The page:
Seasonal Eating is a Way to Good Health

colorful paint I love the berries, peaches and plums of summer. I eagerly await and devour local strawberries as they appear at our farmstand. My ‘fridge fills with blueberries and raspberries, then with luscious cherries, peaches and plums as they ripen. Of course I enjoy our special local corn, which reaches it peak as summer wanes. The foods of the local farms are my favorite aspect of summer. What I don’t like about summer is the heat. It discourages my consumption of food and causes me to do as little cooking as possible.

I look forward to asparagus in the spring yet find I don’t wish to eat it at other times. Just so, I prefer to eat what grows in the summer, especially the variety of summer squashes. These have dwindled now locally. Due to our ability to transport food they can be bought all year round from the supermarket, however I feel much less inclined to include them in my diet now that they are out of season for this area.

In the fall is as the weather cools, I regain my appetite as well as my enjoyment of cooking. Today I got out lentils to make a hearty soup and thought about what vegetables I wanted to put in with them. I had bought one of the winter squashes just coming into season. That struck me as a welcome inclusion. For the same reason I have begun to avoid summer squashes I do not eat winter squashes in the summer. They do not taste the same to me then as they do in the fall.

There are many ways to prepare delicious orange winter squash. While I enjoy acorn squash the most, I also like butternut squash for the variety of ways it can be prepared. Acorn squash is simple. Split and baked face down, it can be turned over when done and enhanced with butter and brown sugar or maple syrup. I usually give the baked squash another 5 minutes in the oven until these are melted together in the cavities. When I take the squash from the oven I scrape the soft centers with a fork to distribute the sweetness throughout it.

Butternut squash however can be used in a variety of ways. Sometimes I bake it whole on a cookie sheet for an hour or until the thickest part pierces easily with a fork. I remove it, cool it slightly and remove the seeds, then take off the peel and refrigerate the flesh. When I want to serve it, I reheat it with butter in a cast iron frying pan. This is very helpful when I want to fix a quick meal. Sometimes I blend it with some grated ginger, some cranberry sauce and some grated cheese, turn it into a casserole and bake at 350 for around 20 minutes.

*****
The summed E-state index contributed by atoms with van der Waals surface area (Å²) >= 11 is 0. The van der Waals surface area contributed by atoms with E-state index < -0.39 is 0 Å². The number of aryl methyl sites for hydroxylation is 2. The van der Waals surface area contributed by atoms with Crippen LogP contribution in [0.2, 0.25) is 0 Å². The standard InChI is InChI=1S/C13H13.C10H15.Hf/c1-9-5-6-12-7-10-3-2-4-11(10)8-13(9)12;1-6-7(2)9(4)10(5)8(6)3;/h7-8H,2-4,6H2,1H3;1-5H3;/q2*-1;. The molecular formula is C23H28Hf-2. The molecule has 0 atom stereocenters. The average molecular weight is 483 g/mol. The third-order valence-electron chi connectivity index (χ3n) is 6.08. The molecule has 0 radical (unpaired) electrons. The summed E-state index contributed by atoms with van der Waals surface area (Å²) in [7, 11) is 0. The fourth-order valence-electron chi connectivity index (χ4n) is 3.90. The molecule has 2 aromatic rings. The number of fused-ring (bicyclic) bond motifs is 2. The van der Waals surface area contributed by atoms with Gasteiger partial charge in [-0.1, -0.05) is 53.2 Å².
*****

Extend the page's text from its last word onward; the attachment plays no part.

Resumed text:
When I peel it and include it in a hearty lentil or other vegetable or even meat based stew, butternut squash provides color as well as good nutrition. It is a fine source of vitamin A, potassium, fiber and healthy carbohydrates. Doubtless you have had squash pie. It is an easy substitute for pumpkin in pies as well as in many other dishes. Eating with the seasons not only provides good nutrition, it also brings our bodies in line with the changes that occur as the seasons revolve, a win/win situation for good health.

What will you Harvest from this Year

onions-on-display

I remember my mother cutting up fruits and vegetables and filling her large canning kettle with jars. The kettle steamed away, filling the kitchen with warmth and making my mother perspire. The jars were later stored against the cold winter months on shelves in a kind of rough closet in our cellar. There was also a small barrel of potatoes there and one of my tasks was to go down occasionally and pick off their sprouts.

Too, my mother made wonderful jellies from the fruit that grew on my great aunt Alice’s trees. A lawyer, my great grandfather was also an amateur student of horticulture. He planted all sorts of fruit trees as well as grape vines, vegetables and flowers all of which were tended to by a gardener. He would bring fruit to my mother that she processed to make the clear jellies we ate with our Sunday meals.